Directions will conclude next week.
Dissolve 7lb. of finely powdered marine glue in one to two pints of lacquer thinner, for which from several hours to a day may be required. Take off the free thinner which comes to the top after the mixture stands, and then mix up equal quantities of medium and thick solutions. (Medium is the consistency of ordinary paint, and thick is such that it will flow from a brush very slowly). Soak the canvas in water and dry it once or twice, and then iron it. Give the outside of the hull a liberal coat of the thin mixture, and when it has almost dried follow it with a liberal coat of thick mixture. Retain only about a cupful of the mixture. Wait a few minutes, and then lay the canvas over the hull, centre line of canvas to centre line of hull (See Fig 7). Stretch from midships to A at each end and temporarily tack. Stretch from midships towards the ends along the arrows in Fig 9 until A – E is reached. Stretch from A – D and then cut the canvas along the centre line to A. On one side of the canoe stretch along the direction of the curved arrows, and tack at intervals of two inches around the stems. Cut off the surplus canvas at the ends, and give that covering the stems a coat of the thick mixture of glue. Then stretch, tack and cut the canvas from the other side similarly. Wait until the glue becomes very sticky, and then restretch around the hull from A – E to A –E. The glue will set in one or two days. Give the canvas a liberal coat of white lead (two parts) red lead (one part) in raw linseed oil and a small quantity of turpentine. Follow with a thicker mixture and allow it to dry thoroughly.
GUNWALES, STEMS AND KEEL
Dress the gunwales, outer stems and keel. The outer edge of gunwales at the widest part is ½ inch thick; the ends are 1 inch wide, and here also outer edge is ¾ inch thick. (See Fig 8). The taper of the gunwales commences about three feet from midships. Dress the keel and outer stems to the shape in Fig.8, with the lower edge 3/8inch wide. Screw all these parts through from the inside of the canoe. The ends of the keel are bevelled at an angle of about 45 deg., and fitted to the ends of the outer stems, which are cut to shape. The gunwales are screwed from midships towards the ends. They are wrapped in absorbent material, and treated with hot water to take up the upward curve, but are otherwise sprung to shape. All these parts should be screwed at intervals not more than 8 inches. The tops of the ribs and the edge of the top plank are now trimmed flush with the gunwales. The gunwales are now screwed to the two small blocks next to the stems from the outside, with one or two larger screws at each point. The ends of the gunwales and stems should be neatly trimmed. Screw strips of timber three-quarters of an inch thick across the deck supports at intervals of six or eight inches. The longest of these should be cut to a curve, as seen in the plans.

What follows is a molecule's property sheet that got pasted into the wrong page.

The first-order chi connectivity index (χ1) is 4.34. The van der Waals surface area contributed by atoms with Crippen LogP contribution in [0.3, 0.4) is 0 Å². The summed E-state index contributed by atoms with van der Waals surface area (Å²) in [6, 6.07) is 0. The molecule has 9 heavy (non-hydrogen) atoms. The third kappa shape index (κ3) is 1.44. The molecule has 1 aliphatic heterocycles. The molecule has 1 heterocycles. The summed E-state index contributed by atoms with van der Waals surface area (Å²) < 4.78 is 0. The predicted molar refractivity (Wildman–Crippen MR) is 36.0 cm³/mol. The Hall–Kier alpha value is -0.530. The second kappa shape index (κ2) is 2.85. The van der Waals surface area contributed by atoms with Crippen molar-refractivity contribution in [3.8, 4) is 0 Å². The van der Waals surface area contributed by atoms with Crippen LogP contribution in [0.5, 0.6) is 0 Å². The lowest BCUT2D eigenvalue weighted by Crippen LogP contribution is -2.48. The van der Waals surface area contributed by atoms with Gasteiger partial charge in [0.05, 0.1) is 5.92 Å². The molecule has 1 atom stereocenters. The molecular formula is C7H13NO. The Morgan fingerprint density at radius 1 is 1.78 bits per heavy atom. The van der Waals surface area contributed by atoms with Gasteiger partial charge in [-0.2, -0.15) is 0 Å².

The deck is made of two strips of thin timber, one quarter of an inch to three-eighths of an inch thick, screwed lengthwise to these supports. The seam, which should be near the centre line of , should be covered by another strip tapering from three inches to one inch screwed over them. A piece of rib is fitted as a coaming around the curved end of the deck. The brass is screwed around the stems and to part of the keel at intervals of about six inches. One end is brought back a few inches over the cover strip of the deck.
The whole canoe is sandpapered, first with coarse and then with fine. The interior is given one or two coats of raw linseed oil, and then two of good marine varnish. The outside is given a few more coats of the lead and oil mixture with rubbing down until smooth; then two of thinned paint of the correct color, and one of varnish or weatherproof oil; or only one coat of thinned paint and one of the prepared paint.
"Go to it, chaps"!